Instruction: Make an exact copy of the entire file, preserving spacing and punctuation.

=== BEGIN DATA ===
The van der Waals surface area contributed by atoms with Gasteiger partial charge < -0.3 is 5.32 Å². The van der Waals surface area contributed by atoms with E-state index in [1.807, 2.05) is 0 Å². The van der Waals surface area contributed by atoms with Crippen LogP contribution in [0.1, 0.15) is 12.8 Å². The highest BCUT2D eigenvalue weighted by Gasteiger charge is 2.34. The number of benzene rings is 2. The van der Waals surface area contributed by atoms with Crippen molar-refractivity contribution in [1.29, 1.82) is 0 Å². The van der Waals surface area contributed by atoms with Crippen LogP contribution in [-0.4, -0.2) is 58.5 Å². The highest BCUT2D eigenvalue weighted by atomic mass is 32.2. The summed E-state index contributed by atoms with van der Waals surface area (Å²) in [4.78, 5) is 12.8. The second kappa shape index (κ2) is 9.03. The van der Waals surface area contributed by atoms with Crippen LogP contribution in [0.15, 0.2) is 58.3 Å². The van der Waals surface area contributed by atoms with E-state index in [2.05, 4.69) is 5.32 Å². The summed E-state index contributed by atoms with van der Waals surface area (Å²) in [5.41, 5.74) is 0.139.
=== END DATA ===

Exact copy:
The van der Waals surface area contributed by atoms with Gasteiger partial charge < -0.3 is 5.32 Å². The van der Waals surface area contributed by atoms with E-state index in [1.807, 2.05) is 0 Å². The van der Waals surface area contributed by atoms with Crippen LogP contribution in [0.1, 0.15) is 12.8 Å². The highest BCUT2D eigenvalue weighted by Gasteiger charge is 2.34. The number of benzene rings is 2. The van der Waals surface area contributed by atoms with Crippen molar-refractivity contribution in [1.29, 1.82) is 0 Å². The van der Waals surface area contributed by atoms with Crippen LogP contribution in [-0.4, -0.2) is 58.5 Å². The highest BCUT2D eigenvalue weighted by atomic mass is 32.2. The summed E-state index contributed by atoms with van der Waals surface area (Å²) in [4.78, 5) is 12.8. The second kappa shape index (κ2) is 9.03. The van der Waals surface area contributed by atoms with Crippen LogP contribution in [0.15, 0.2) is 58.3 Å². The van der Waals surface area contributed by atoms with E-state index in [2.05, 4.69) is 5.32 Å². The summed E-state index contributed by atoms with van der Waals surface area (Å²) in [5.41, 5.74) is 0.139.